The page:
Overtreating Older Women with Breast Cancer May Cause More Harm than Good, Study Finds

A new study found overtreating older women (over 70) with breast cancer might be detrimental, while not improving survival or recurrence. The study was published in JAMA Network Open.

“As a breast surgeon, I want to give my patients the best chance of survival with the best quality of life,” said senior author Priscilla McAuliffe, M.D., Ph.D., surgical oncologist at UPMC Hillman Cancer Center and attending surgeon in the Department of Surgery at the University of Pittsburgh School of Medicine via a press release. “However, we have found that overtreatment of early-stage breast cancer in older patients may actually cause harm while not improving recurrence or survival rates.”

Researchers assessed data from more than 3,000 women over the age of 70 who were diagnosed with ER-positive, HER2-negative breast cancer from 2010 to 2018. The data were obtained from 15 community and academic sites, and were evaluated with the UPMC Network Cancer Registry.
The investigators looked into the efficacy of two procedures: sentinel lymph node biopsy (SLNB), and radiotherapy (RT). They found that the number of SLNB and RT procedures among patients over age 70 were 65.3% and 54.4%, respectively. Importantly, the researchers observed that the rates of breast cancer recurrence  or survival remained unchanged for treated versus untreated patients.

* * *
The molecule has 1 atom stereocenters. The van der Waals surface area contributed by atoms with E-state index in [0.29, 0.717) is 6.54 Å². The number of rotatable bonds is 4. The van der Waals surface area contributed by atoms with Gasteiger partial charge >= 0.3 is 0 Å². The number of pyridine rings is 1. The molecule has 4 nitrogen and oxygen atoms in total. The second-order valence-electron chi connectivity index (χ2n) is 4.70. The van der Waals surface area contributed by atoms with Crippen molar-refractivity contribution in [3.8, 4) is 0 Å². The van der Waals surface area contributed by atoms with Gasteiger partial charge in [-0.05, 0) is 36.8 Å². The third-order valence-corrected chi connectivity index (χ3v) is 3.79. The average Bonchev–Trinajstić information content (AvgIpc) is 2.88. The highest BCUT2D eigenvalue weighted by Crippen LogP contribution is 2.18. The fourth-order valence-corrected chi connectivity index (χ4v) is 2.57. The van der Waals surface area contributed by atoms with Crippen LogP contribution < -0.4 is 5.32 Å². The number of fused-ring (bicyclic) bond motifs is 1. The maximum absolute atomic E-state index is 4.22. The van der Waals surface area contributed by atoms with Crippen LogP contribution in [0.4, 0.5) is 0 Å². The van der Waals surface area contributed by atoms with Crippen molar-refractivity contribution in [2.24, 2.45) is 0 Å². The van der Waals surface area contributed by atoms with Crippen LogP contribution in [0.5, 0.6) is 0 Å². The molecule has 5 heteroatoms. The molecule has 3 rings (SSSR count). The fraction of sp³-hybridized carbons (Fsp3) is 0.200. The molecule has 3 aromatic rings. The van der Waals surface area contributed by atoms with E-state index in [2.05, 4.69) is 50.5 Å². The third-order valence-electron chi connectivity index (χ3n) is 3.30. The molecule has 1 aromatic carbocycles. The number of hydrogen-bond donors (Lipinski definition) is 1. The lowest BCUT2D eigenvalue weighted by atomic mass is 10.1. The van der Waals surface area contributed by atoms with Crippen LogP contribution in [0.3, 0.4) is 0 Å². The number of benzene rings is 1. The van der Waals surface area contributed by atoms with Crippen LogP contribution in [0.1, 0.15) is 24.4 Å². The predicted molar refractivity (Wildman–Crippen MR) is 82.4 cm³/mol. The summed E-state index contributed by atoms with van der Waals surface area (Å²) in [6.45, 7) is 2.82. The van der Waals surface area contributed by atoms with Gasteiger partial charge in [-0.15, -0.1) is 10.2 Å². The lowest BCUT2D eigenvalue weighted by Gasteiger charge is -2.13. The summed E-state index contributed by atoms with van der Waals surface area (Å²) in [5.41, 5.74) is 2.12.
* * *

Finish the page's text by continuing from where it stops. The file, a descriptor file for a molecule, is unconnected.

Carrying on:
“This study is an example of how we can use big data to deliver on the promise of precision medicine—getting the right treatment to the right patient at the right time,” said Adrian Lee, Ph.D., investigator at the Women’s Cancer Research Center at UPMC Hillman Cancer Center and Magee Womens Research Institute, and director of the UPMC/Pitt Institute of Precision Medicine. “Sometimes—as it happens to be in this case—that could mean deciding not to provide a certain treatment to ensure better care for the patient.”